Aston Martin’s revival begins here with the DB11, a modern grand tourer in the finest tradition.
Not often is how frequently we get to experience a new Aston Martin, while a truly all-new Aston is a rare beastie. This DB11 is the first genuinely new car the company has crafted in more than a decade, 13 years in fact. It was 2003 when the company rolled out the DB9 riding on it’s new aluminium VH architecture, and every car since has used this as a foundation. That those cars have managed to remain competitive in the cut-throat world of luxury sports cars, where buyers move quickly to the latest and greatest, says much for that original design ethos. And so the new range of cars, which starts with the DB11, again uses the same philosophy or, as Aston likes to say, an evolution of an established blueprint.
The chassis uses a mix of bonded aluminium pressings, extrusions and castings but Aston reckons its new creation is lighter, stronger, and repackaged to benefit interior space. The DB11 is a larger car than the DB9, wheelbase up by 65mm, tracks out 75mm in front and 43mm in the rear while overall width increases by 28mm. The overhangs have been reduced and length increased by 50mm.
Rejigged dimensions evidently improve the balance, the V12 now sitting further back and, along with a repackaged fuel tank, transaxle and multilink rear suspension, interior space improves. You can now shoehorn a person, just, in the rear seat, though neither passenger will be comfy, the front seat needing to be positioned right the way forward. And so the rear seats remain occasional, or for the shopping. Still it’s an improvement, and the boot too is bigger, wider, though not awfully long or voluminous. Aston can always sell you a set of fitted luggage to suit.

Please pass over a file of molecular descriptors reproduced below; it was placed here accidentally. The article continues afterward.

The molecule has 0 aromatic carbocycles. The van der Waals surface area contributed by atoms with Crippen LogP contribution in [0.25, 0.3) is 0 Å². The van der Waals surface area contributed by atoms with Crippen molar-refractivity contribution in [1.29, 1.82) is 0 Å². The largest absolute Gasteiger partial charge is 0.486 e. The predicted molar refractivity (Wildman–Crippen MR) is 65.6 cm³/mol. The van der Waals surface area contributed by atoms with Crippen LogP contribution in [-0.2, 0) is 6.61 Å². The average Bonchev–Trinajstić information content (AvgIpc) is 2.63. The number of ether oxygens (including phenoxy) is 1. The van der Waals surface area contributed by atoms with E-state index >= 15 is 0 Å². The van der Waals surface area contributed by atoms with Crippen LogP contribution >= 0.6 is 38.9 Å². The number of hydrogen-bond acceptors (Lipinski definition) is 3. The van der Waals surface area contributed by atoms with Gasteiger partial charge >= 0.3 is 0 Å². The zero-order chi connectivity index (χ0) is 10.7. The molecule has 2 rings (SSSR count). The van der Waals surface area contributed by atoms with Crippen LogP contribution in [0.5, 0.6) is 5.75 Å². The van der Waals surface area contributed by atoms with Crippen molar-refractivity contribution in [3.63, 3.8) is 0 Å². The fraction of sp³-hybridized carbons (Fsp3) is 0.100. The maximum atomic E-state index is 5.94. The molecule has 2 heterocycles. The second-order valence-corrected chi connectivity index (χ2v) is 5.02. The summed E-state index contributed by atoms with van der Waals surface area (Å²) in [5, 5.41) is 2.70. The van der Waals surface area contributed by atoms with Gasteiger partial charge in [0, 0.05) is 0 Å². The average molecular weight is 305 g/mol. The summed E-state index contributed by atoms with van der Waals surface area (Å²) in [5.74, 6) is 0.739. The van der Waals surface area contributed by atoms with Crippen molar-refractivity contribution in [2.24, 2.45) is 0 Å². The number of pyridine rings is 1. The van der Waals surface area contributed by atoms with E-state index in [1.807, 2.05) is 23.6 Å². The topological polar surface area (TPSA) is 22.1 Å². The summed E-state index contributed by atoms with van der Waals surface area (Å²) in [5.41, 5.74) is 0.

It’s now easier to board this jet, bigger doors swing up and out thanks to their trick hinges but they are still not so great in tight spaces. While the styling of the car, which we will get to, is something else, even more remarkable is the interior. It’s a lavish environment to both the visual and somatic senses; the extensive leather work fussed over with ornate quilting and brogueing while the finish and quality are much improved. We still remember the globs of glue present on the headlining of the first DB9, and how then-editor Owen managed to push one of the gear shift buttons right through the dash. These are still sited there, somewhat awkwardly in the DB11 but, like the rest of the switchgear, are better made.
The design of the dash, centre stack and console gel, even managing to integrate the big central screen of the new infotainment system cohesively. This comes via Daimler AG, as does the new 12-inch display in the instrument binnacle. While these and other bits are recognisable from various Benzs, it does mean the DB11 gains functional sat nav and other convenience items that have been sorely lacking, like a 360-degree camera system and even a smart key. Pity there’s no active safety gizmos what so ever, not even AEB. We liked the crafted charm of the abundant leather, the tan hue managing to work with the carbon inlays, though there are multiple combinations to be had and a vast options list. The heavy pile floor mats are a must as the carpet is hardly plush.
But that’s only an appetiser to the real delights. Let’s not forget the auditory pleasures courtesy of the new 445kW V12. Where a boosted V8 would have sufficed, excess still reigns for this GT. A V8 by-the-by will feature in the next Aston, the Vantage replacement, courtesy of Mercedes-AMG, and it’s due next year. In 2018, expect a top-flight Vanquish replacement with an even more potent V12, followed by a high-riding crossover, a big luxo barge wearing the Lagonda badge and an EV sedan too. Aston is going to be busy.
The V12 has been de-stroked but the torque stocks are well replenished with a turbo bolted to each cylinder bank. The mixture is still squirted through the ports but 700Nm of torque suffices, and to show they at least care about fuel reserves the V12 has cylinder deactivation, each bank of six cylinders taking it in turn to shut off, which ensures the cats in the exhaust stay hot enough to remain effective. Stop/start even makes the list but fuel use is still voracious, ranging from mid-teens into the high twenties. The result of that gas use is an engine note that still gratifies – it’s powerfully dignified – and is free of any synthesisers.